Hi, Thanks for the enjoyable clip “Across the Great Divide”. One picture meant much to me, titled ” 1969 hog farm, Penasco. Although, belive it, it looks like the front porch at Lower Farm in Placitas N.M. That is Jane holding Snake, I was very good friends with her and her husband Kieth, next to her looks like Helen, U.S. Grant’s wife. The winter of 1969 and for the next 12 years are lived, worked, prayed and played with the people of lower farm, tawapa, sun farm and stone mountain, many have passed on to higher ground, but still a few free spirits roaming around. Enjoyed the clip, and hope to read Roberta”s book Huerfano in the time left. I also am considering penning my thoughts down for others to enjoy a truly unique, if short, time in the generation of freedom.
my best tom williams

Tom Williams

2/16/2011

Thanks very much Tom. You wouldn’t believe how difficult fact checking has been for this period… or maybe you would. At any rate, I don’t know what the chances of changing the text are, but I will change if I can. In the meantime, I will correct in my presentations and correct for the Beinecke records — they will have all my photos. Thanks again for commenting.

Roberta Price

2/21/2011

Just found “Across the Great Divide” at my local Cambridge MA library. I spent about a month in and around Gardner in the summer of 1988 when I was 18. I was determined to live alone and write and was doing so in Durango but I hitched up to Telluride for the Bluegrass Festival and ran into friends met a month earlier camping out in the hills outside of Boulder who persuaded me to come join them in Gardner where one of them had grown up.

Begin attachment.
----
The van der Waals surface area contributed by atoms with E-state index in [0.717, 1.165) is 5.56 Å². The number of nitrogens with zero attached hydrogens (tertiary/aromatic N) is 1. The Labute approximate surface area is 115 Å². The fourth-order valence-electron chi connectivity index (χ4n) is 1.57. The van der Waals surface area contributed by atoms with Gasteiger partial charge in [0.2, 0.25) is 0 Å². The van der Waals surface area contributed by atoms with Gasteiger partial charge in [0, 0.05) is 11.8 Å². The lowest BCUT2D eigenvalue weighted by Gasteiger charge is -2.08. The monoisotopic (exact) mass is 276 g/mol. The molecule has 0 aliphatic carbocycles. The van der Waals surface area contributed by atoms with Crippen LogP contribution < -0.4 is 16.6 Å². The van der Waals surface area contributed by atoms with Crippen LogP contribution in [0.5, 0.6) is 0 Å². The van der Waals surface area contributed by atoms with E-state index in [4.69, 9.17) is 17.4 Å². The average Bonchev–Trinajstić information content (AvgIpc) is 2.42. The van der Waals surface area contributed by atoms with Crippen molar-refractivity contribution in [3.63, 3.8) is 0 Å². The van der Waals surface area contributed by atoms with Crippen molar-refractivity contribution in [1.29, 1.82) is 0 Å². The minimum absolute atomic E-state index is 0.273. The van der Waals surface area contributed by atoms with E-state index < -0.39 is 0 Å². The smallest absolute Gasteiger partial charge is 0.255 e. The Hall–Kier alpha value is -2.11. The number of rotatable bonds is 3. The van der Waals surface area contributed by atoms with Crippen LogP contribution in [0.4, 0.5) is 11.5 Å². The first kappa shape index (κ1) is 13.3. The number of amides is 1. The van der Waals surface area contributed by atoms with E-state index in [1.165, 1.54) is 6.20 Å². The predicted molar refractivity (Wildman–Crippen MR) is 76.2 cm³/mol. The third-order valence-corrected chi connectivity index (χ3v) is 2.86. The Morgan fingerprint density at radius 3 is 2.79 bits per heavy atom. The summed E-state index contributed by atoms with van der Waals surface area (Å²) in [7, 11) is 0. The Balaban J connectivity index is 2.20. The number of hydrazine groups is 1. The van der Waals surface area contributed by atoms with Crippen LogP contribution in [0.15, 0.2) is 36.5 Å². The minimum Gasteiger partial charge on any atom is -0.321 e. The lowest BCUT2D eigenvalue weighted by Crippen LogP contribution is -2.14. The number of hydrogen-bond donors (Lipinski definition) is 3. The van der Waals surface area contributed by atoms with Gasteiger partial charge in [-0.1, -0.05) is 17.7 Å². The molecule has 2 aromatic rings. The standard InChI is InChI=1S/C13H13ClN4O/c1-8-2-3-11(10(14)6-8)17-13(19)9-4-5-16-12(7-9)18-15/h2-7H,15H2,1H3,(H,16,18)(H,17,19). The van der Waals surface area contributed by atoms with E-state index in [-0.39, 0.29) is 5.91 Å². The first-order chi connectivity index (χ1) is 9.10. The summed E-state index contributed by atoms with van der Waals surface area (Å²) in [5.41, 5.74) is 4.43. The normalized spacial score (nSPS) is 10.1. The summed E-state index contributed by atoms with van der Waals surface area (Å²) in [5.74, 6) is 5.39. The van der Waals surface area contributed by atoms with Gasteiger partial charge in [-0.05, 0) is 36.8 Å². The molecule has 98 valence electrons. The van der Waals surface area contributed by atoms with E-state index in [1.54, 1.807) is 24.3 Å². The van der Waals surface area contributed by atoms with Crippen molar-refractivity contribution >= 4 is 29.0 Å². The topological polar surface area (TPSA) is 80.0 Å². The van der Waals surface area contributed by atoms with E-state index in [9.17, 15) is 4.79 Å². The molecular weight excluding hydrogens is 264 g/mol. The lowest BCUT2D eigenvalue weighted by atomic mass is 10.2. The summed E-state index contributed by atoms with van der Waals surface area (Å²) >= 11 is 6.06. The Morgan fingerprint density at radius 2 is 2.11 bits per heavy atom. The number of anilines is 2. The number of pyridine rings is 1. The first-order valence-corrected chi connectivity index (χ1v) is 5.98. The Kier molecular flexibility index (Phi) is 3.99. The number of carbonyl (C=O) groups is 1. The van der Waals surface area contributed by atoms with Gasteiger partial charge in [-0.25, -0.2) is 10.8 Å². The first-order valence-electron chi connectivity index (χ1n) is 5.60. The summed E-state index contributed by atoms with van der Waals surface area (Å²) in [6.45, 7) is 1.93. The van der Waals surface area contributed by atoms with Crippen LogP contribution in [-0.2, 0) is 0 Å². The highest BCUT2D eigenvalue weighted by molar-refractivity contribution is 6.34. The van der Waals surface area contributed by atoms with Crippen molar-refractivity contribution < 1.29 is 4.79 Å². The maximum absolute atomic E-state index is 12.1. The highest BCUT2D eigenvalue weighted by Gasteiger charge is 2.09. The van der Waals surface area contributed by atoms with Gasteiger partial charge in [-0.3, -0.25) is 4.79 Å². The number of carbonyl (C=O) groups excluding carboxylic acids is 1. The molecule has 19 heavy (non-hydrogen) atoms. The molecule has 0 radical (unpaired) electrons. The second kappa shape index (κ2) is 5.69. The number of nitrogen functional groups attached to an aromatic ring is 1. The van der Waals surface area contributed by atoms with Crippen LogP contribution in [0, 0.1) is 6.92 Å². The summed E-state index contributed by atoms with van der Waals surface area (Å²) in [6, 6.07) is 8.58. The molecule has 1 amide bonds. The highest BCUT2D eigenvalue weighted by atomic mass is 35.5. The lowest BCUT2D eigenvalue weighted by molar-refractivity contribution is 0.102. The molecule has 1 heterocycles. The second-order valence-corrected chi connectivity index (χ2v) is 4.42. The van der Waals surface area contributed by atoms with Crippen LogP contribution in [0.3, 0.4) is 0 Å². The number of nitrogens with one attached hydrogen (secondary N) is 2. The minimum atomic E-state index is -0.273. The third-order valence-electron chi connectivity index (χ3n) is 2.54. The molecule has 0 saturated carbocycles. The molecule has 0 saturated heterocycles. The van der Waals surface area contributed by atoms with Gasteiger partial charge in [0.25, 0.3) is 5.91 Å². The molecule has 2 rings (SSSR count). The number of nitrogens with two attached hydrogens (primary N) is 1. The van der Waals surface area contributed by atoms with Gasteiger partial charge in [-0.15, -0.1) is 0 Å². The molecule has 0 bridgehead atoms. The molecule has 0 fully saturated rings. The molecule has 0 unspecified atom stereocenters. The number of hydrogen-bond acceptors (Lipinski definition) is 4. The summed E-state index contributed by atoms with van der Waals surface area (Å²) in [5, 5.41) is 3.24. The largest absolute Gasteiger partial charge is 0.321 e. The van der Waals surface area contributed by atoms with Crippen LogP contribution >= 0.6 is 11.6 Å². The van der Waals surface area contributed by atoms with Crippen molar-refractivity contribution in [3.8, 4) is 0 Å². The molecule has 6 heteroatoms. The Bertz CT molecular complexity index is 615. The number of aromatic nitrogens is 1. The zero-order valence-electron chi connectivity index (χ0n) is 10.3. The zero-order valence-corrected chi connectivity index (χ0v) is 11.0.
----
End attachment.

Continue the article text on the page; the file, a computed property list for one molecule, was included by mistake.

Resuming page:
Sarah Fresco

3/2/2011

what an interesting story! i am not seeing the audio or video clips for this story, are the links still active?

mitra

3/2/2011

I’m 35, and all of my life have felt drawn to that sort of life . I married and am raising 2 kids and am doing the “soccer mom” life now..but in my heart of hearts, I so wish I could move to a commune somewhere. Perhaps when my kids are college age, if there are any communes left, it will finally be My turn.
In the meanwhile, I will just enjoy this book and I thank you for creating this and sharing it with us. It helps keep my dreams alive !

Rebekah Yoder

3/4/2011

Appreciate that you came to Placitas, both then and recently to read from your book. Many here have memories of the period, both the good and not so good, much as you describe. You images are a pleasure to view, and your stories have substance. I especially enjoyed these in the context of the images and stories we are collecting of the period in Placitas. Peace and Love…

Tony Hull

4/6/2011

[...] across the divide of all the knowledge of what’s happened since that time.” – Patty Fung for The Kitchen Sisters Thanks Nicholas for the [...]

Dear Roberta,

My dissertation is an ethnography of children raised in the counterculture who were born between ’64 and ’78, now approaching middle age. I am looking at the cultural inheritance and generational transformation. If you are interested in reading the blurb on it my website for the project is handmadegeneration dot net.

Warmly,

Rebekah Lovejoy

Rebekah Lovejoy

4/9/2011

I’m very grateful to Roberta for “Huerfano,” where I lived at Triple A commune in ’72 and ’73. And now the book of photos. What a treat! It was a glorious time, and I only left the Huerfano Valley in order to check out a new commune, The Farm, in Tennessee. I’m still there, about to celebrate my 70th birthday. I never stopped being a hippie. It’s a great tribe to be a part of. Love, Marilyn

Marilyn Harris

5/10/2011

We’d like to congratulate Roberta. Across the Divide won the 2010 gold award for the photography category of the Book of the Year Award. Great work, Roberta.

The Kitchen Sisters

7/18/2011